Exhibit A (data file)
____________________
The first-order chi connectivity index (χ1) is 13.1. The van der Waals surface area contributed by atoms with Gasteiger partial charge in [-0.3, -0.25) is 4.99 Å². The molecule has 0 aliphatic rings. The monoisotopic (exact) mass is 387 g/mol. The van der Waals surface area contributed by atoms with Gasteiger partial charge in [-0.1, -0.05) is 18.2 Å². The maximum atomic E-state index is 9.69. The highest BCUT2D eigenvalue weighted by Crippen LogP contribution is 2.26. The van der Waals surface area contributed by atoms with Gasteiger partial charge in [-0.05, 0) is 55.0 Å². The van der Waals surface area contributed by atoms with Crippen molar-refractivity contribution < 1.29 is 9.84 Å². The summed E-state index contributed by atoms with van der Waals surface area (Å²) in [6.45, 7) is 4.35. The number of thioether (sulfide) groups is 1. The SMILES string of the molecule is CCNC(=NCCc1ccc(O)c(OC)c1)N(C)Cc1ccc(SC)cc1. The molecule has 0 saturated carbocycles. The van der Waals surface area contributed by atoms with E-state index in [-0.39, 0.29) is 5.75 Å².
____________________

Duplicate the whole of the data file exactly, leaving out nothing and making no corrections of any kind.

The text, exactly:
The first-order chi connectivity index (χ1) is 13.1. The van der Waals surface area contributed by atoms with Gasteiger partial charge in [-0.3, -0.25) is 4.99 Å². The molecule has 0 aliphatic rings. The monoisotopic (exact) mass is 387 g/mol. The van der Waals surface area contributed by atoms with Gasteiger partial charge in [-0.1, -0.05) is 18.2 Å². The maximum atomic E-state index is 9.69. The highest BCUT2D eigenvalue weighted by Crippen LogP contribution is 2.26. The van der Waals surface area contributed by atoms with Gasteiger partial charge in [-0.05, 0) is 55.0 Å². The van der Waals surface area contributed by atoms with Crippen molar-refractivity contribution < 1.29 is 9.84 Å². The summed E-state index contributed by atoms with van der Waals surface area (Å²) in [6.45, 7) is 4.35. The number of thioether (sulfide) groups is 1. The SMILES string of the molecule is CCNC(=NCCc1ccc(O)c(OC)c1)N(C)Cc1ccc(SC)cc1. The molecule has 0 saturated carbocycles. The van der Waals surface area contributed by atoms with E-state index in [-0.39, 0.29) is 5.75 Å².